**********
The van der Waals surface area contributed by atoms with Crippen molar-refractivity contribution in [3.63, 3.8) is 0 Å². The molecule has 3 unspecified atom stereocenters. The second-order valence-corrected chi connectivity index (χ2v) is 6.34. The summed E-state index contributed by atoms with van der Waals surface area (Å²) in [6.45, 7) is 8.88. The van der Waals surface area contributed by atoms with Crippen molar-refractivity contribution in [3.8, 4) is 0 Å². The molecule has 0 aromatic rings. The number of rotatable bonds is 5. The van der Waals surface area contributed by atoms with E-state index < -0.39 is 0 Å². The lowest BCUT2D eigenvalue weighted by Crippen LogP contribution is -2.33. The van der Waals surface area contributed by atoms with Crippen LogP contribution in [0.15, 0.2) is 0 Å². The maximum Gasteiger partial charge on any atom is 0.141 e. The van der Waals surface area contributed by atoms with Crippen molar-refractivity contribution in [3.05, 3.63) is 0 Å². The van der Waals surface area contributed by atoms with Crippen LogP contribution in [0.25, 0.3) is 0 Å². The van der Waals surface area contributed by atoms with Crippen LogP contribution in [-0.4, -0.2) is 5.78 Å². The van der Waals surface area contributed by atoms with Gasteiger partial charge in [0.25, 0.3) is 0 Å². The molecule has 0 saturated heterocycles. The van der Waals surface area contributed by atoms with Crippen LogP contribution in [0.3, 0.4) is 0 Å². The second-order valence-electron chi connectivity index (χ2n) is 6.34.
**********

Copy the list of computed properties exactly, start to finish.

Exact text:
The van der Waals surface area contributed by atoms with Crippen molar-refractivity contribution in [3.63, 3.8) is 0 Å². The molecule has 3 unspecified atom stereocenters. The second-order valence-corrected chi connectivity index (χ2v) is 6.34. The summed E-state index contributed by atoms with van der Waals surface area (Å²) in [6.45, 7) is 8.88. The van der Waals surface area contributed by atoms with Crippen molar-refractivity contribution in [3.8, 4) is 0 Å². The molecule has 0 aromatic rings. The number of rotatable bonds is 5. The van der Waals surface area contributed by atoms with E-state index < -0.39 is 0 Å². The lowest BCUT2D eigenvalue weighted by Crippen LogP contribution is -2.33. The van der Waals surface area contributed by atoms with Crippen LogP contribution in [0.15, 0.2) is 0 Å². The maximum Gasteiger partial charge on any atom is 0.141 e. The van der Waals surface area contributed by atoms with Crippen molar-refractivity contribution in [3.05, 3.63) is 0 Å². The van der Waals surface area contributed by atoms with Crippen LogP contribution in [0.25, 0.3) is 0 Å². The van der Waals surface area contributed by atoms with Crippen LogP contribution in [-0.4, -0.2) is 5.78 Å². The van der Waals surface area contributed by atoms with Gasteiger partial charge in [0.25, 0.3) is 0 Å². The molecule has 0 saturated heterocycles. The van der Waals surface area contributed by atoms with Crippen LogP contribution in [0.3, 0.4) is 0 Å². The second-order valence-electron chi connectivity index (χ2n) is 6.34.